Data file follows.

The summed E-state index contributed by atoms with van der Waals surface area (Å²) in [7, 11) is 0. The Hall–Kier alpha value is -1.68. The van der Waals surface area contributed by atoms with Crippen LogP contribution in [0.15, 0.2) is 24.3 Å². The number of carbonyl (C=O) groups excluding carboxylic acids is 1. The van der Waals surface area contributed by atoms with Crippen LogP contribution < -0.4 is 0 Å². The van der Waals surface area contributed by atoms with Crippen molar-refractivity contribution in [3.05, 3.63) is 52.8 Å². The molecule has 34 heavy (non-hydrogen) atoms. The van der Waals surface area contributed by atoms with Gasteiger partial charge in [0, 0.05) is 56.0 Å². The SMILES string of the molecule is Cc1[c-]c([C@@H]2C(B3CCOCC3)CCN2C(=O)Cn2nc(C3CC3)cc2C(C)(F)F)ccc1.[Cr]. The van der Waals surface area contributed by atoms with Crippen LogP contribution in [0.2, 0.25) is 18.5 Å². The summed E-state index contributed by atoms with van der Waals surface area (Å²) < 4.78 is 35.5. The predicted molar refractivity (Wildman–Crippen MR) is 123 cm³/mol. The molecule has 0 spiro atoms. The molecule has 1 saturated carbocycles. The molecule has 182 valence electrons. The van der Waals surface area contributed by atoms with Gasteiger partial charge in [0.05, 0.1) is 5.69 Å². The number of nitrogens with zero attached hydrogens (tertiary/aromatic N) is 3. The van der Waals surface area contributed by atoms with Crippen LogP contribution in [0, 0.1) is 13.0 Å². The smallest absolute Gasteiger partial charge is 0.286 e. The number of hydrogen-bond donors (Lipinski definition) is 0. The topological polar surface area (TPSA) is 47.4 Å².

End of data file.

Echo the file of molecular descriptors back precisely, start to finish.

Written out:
The summed E-state index contributed by atoms with van der Waals surface area (Å²) in [7, 11) is 0. The Hall–Kier alpha value is -1.68. The van der Waals surface area contributed by atoms with Crippen LogP contribution in [0.15, 0.2) is 24.3 Å². The number of carbonyl (C=O) groups excluding carboxylic acids is 1. The van der Waals surface area contributed by atoms with Crippen LogP contribution < -0.4 is 0 Å². The van der Waals surface area contributed by atoms with Crippen molar-refractivity contribution in [3.05, 3.63) is 52.8 Å². The molecule has 34 heavy (non-hydrogen) atoms. The van der Waals surface area contributed by atoms with Gasteiger partial charge in [0, 0.05) is 56.0 Å². The SMILES string of the molecule is Cc1[c-]c([C@@H]2C(B3CCOCC3)CCN2C(=O)Cn2nc(C3CC3)cc2C(C)(F)F)ccc1.[Cr]. The van der Waals surface area contributed by atoms with Crippen LogP contribution in [0.2, 0.25) is 18.5 Å². The summed E-state index contributed by atoms with van der Waals surface area (Å²) < 4.78 is 35.5. The predicted molar refractivity (Wildman–Crippen MR) is 123 cm³/mol. The molecule has 0 spiro atoms. The molecule has 1 saturated carbocycles. The molecule has 182 valence electrons. The van der Waals surface area contributed by atoms with Gasteiger partial charge in [0.05, 0.1) is 5.69 Å². The number of nitrogens with zero attached hydrogens (tertiary/aromatic N) is 3. The van der Waals surface area contributed by atoms with Crippen LogP contribution in [0, 0.1) is 13.0 Å². The smallest absolute Gasteiger partial charge is 0.286 e. The number of hydrogen-bond donors (Lipinski definition) is 0. The topological polar surface area (TPSA) is 47.4 Å².